THE WORLD – Understated, yet Majestic

Shadow sports a rather simple design. If something ever became a distraction from the story or, ever started detracting from the atmosphere and experience, it was removed. If this meant limiting the weapons Wander used to a simple sword and bow, so be it. Many game-reviewers have referred to this style of Ueda’s as a “subtraction” design; any and all unnecessary elements are removed. In this way the final game returns to its original concept.

Track 18 The Farthest Land, by Kō Ōtani.

The look of the landscape reflects this mightily. In a The Legend of Zelda game, the player will find many smaller enemies—pig goblins and gel blobs, namely—between he and his goal. Defeating these smaller enemies usually yields rewards and bonuses that will prove helpful, if not invaluable in the challenges ahead. Not so with Shadow. The Forbidden Lands are empty, and the only living things the player will find are the Colossi, Wander, Agro, low poly-count lizards, and birds. The development team had initially wanted to include smaller enemies but, they found it took away from the Colossi. They also disliked the idea of requiring the player to leave a Colossus location if Wander had not yet acquired a special item. The player should be able to use his wit, not rely on specialized equipment. This is important; over half of the player’s time is spent riding through the Lands, not in fighting. Any choices made in the creation of these Lands would easily make or break the game. The long rides between each Colossus subsequently allow for a focus on Wander’s motives. If the player were distracted with racking up goblin deaths, where would this leave Wander’s drive to help Mono?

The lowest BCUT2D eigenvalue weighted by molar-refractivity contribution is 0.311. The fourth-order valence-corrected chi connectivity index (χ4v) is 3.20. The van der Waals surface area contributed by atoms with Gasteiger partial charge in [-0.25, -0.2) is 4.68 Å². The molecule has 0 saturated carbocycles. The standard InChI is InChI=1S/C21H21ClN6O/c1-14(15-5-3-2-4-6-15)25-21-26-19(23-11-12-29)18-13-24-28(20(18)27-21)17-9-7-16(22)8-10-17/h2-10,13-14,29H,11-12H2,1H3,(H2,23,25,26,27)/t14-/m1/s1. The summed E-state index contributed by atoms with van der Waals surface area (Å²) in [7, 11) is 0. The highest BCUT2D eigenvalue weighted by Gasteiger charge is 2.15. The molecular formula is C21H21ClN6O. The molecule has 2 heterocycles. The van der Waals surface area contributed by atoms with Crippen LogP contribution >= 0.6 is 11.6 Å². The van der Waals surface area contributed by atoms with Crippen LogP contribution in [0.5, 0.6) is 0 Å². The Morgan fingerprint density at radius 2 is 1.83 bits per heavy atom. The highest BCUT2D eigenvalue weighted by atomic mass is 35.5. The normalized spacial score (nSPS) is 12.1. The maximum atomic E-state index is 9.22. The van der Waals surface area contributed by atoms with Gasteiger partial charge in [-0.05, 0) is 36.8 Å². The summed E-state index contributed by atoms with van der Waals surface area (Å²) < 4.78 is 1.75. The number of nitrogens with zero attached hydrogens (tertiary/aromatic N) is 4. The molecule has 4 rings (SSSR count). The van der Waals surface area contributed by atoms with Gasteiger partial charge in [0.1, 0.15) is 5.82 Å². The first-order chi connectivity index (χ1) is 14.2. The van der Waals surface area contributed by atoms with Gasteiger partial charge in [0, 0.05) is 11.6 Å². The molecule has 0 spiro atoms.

With this same attention to detail, each Colossus location was sculpted to best compliment the fight. At first, the player simply climbs a Colossus to defeat it. Later on, however, the player is required to utilize the terrain surrounding these monoliths. Ueda considered this to be like an “inverted Zelda puzzle.” While Link has to navigate a dungeon and solve multiple rooms, Wander has to navigate the furry back of a Colossus, and subsequently, overcome its own, unique challenges.

My favorite area of the Forbidden Lands is the northern of the two seacoasts, a region characterized by the most impressive, 360-degree panorama in the entire game. With the Shrine of Worship behind me, vast stretches of grassy plain yawn out into the distance. I cannot see it from here but, the great field eventually drops off into the sea, held back by a massive cliff. Blades of grass sway. Clouds and their shadows roll over the landscape. Kites soar overhead. The sea’s cacophony lures me from afar. Something snorts. Agro is trying to get my attention, swaying and nodding, waiting eagerly for me to mount. While I stand spellbound, my horse urges me to keep going. She can wait.